The first thing people are asked when they come into the gym is “What is your goal?” It could be to lose weight, it could be to improve their overall health, it could be to get stronger/faster/more powerful for their sport, it could be to compete in some type of competition, or it could simply be to change their routine and meet new people. Whatever it might be, the minute they set that goal is the minute their fitness journey begins and we start to lay out a plan of attack. This goal is always the big picture—but it’s the little goals along the way that are the most important in achieving that big picture goal. You can’t win the war without winning a majority of the battles—but as in war, you win some and you lose some and the journey can be long, frustrating and hard. It’s when the journey gets long, frustrating and hard though that you truly begin to change and grow. Trusting the process and the plan of attack is important but it is not easy. Keep these five things in mind when the process gets hard.
1. Rome wasn’t built in a day—this stuff takes time
Making lifestyle changes in terms of health takes an incredibly long time. Think about children learning to do things for the first time like walking, eating, talking, etc. They didn’t just automatically stand up and strut across the room without falling down. Multiple times they fell, but multiple times they got back up—and most often with a big fat grin on their faces. Baby steps are better than no steps at all and when working on something that takes a long time those baby steps add up. Every time you choose an apple over French fries, every day you walk into the gym instead of choosing to sit on the couch, every rep, every mile, every set will add up it just takes time.
2. It’s okay to mess up
We learn from our mistakes. They are probably the most important lessons we will learn because they are from our own trial and error but it’s important to remember that it’s okay to fail. Just like that baby walking across the room got back up each time they fell down, so must we. We can’t stay knocked down because it will happen--it’s inevitable. Just learn from it and get back up. We are striving for consistency, not perfection. It’s not about what we do 20% of the time, but 80% of the time.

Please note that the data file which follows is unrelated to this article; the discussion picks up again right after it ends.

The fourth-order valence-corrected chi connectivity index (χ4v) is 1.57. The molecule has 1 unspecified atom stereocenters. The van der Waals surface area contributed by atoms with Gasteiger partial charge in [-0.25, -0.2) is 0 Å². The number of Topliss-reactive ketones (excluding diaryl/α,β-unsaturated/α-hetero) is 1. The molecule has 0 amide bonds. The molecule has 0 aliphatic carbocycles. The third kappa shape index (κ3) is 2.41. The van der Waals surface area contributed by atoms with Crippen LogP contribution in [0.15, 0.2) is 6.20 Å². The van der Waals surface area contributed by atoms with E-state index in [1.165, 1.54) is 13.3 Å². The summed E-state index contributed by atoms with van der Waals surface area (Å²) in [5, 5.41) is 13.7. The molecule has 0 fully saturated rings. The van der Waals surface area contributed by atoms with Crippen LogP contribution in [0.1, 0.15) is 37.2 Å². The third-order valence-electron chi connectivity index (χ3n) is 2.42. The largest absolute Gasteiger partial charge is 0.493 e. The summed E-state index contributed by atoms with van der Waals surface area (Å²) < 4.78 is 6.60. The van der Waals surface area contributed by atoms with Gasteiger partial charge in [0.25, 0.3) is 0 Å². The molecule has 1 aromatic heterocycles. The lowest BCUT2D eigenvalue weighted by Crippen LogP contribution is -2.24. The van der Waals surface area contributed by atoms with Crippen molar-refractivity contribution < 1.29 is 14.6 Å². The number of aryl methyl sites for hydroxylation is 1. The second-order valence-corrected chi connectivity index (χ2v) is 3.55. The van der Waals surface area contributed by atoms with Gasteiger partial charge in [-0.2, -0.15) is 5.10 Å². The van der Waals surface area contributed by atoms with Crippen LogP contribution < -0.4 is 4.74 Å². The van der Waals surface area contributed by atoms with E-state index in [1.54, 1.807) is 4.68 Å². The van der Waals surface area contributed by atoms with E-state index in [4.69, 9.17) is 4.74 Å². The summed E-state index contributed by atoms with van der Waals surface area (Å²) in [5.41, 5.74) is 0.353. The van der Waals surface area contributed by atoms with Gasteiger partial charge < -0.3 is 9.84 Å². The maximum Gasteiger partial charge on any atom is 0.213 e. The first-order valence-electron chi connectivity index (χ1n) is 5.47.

3. Some progress is better than no progress
Something we do here at Force is record everything. Each client gets his or her own personalized program and binder. It’s their space to take notes, record the weights they were using that week and to accumulate pages of completed programs that they can be proud of for finishing. It’s important to track progress whether it be by recording the amount of weight you squatted that week or by taking pictures of your body and the changes it is making or by recording the food you are consuming throughout the week. Nothing is more satisfying than to be able to look back a couple weeks at what you thought was good to realize you are crushing that a few weeks later. Little reminders like these make all the difference when frustration sets in.
4. It’s hard
It is incredibly hard. Fitness is not easy. It is a decision each day to live healthier, but it is a decision where the benefits far outweigh any kind of excuse or drawback our finite minds come up with. It might be hard when you first start out but it will become a lifestyle. I’m not going to sit here and tell you it will become easier either, because it doesn’t—your priorities just begin to change and making decisions that benefit your health will become easier to make but you will always want to strive for something harder, more exciting and more challenging. That’s why we always have goals. There is always something more to be achieved, learned, and improved upon.
5. Leave your ego at home
Everyone’s journey and process looks different and they are all going in different directions. To compare yourself and your journey to someone else’s would be a disservice to yourself and the success and progress you are making. Yeah, you might be training for a race or for a weightlifting competition or for a sporting event where you are compared to other people, but in terms of trusting your own process leave your ego at home. It’s always going to be you vs. you. You might not be the fastest in the race or lift the most weight in the weightlifting competition or always win the sporting event but you can always strive to beat yourself and how you previously performed because those are factors you can control.
Most important thing to keep in mind is that no one is perfect, not even the fitness trainers or the people in magazines or the elite athletes. Everyone struggles on his or her journey, but that is the greatest part about it, it’s YOUR journey and no one else’s. You will have good days and bad days, good weeks and bad weeks, heck even good months and bad months. It happens, it’s all a part of the process. It’s just so important to trust the process when these things get hard and keep that big picture goal in the back of your head because it will be achieved one baby step at a time.